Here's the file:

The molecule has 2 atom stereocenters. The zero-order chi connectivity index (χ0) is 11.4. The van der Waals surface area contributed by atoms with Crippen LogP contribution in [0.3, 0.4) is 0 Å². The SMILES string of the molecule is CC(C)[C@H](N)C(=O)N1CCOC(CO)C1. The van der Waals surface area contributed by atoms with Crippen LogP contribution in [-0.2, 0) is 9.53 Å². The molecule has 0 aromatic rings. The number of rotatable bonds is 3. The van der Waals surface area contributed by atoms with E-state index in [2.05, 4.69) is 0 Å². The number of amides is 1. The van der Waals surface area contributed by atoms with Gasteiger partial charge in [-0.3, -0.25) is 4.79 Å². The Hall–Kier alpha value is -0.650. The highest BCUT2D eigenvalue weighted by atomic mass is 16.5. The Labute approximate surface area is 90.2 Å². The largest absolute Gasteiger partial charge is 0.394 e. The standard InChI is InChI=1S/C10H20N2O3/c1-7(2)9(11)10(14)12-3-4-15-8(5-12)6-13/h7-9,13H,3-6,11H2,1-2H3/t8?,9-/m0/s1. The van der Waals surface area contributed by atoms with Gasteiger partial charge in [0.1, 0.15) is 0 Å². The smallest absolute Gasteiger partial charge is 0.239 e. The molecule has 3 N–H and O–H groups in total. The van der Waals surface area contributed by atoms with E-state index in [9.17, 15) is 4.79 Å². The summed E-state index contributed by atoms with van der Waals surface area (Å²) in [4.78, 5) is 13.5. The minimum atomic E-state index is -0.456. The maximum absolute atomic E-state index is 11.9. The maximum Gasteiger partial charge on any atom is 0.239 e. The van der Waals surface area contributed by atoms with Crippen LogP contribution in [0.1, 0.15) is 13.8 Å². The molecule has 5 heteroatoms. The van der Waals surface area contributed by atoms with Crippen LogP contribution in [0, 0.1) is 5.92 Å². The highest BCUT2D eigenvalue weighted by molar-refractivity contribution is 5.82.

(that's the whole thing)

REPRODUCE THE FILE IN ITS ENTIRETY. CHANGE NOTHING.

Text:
The molecule has 2 atom stereocenters. The zero-order chi connectivity index (χ0) is 11.4. The van der Waals surface area contributed by atoms with Crippen LogP contribution in [0.3, 0.4) is 0 Å². The SMILES string of the molecule is CC(C)[C@H](N)C(=O)N1CCOC(CO)C1. The van der Waals surface area contributed by atoms with Crippen LogP contribution in [-0.2, 0) is 9.53 Å². The molecule has 0 aromatic rings. The number of rotatable bonds is 3. The van der Waals surface area contributed by atoms with E-state index in [2.05, 4.69) is 0 Å². The number of amides is 1. The van der Waals surface area contributed by atoms with Gasteiger partial charge in [-0.3, -0.25) is 4.79 Å². The Hall–Kier alpha value is -0.650. The highest BCUT2D eigenvalue weighted by atomic mass is 16.5. The Labute approximate surface area is 90.2 Å². The largest absolute Gasteiger partial charge is 0.394 e. The standard InChI is InChI=1S/C10H20N2O3/c1-7(2)9(11)10(14)12-3-4-15-8(5-12)6-13/h7-9,13H,3-6,11H2,1-2H3/t8?,9-/m0/s1. The van der Waals surface area contributed by atoms with Gasteiger partial charge in [0.1, 0.15) is 0 Å². The smallest absolute Gasteiger partial charge is 0.239 e. The molecule has 3 N–H and O–H groups in total. The van der Waals surface area contributed by atoms with E-state index in [9.17, 15) is 4.79 Å². The summed E-state index contributed by atoms with van der Waals surface area (Å²) in [4.78, 5) is 13.5. The minimum atomic E-state index is -0.456. The maximum absolute atomic E-state index is 11.9. The maximum Gasteiger partial charge on any atom is 0.239 e. The van der Waals surface area contributed by atoms with Crippen LogP contribution in [0.1, 0.15) is 13.8 Å². The molecule has 5 heteroatoms. The van der Waals surface area contributed by atoms with Crippen LogP contribution in [0, 0.1) is 5.92 Å². The highest BCUT2D eigenvalue weighted by molar-refractivity contribution is 5.82.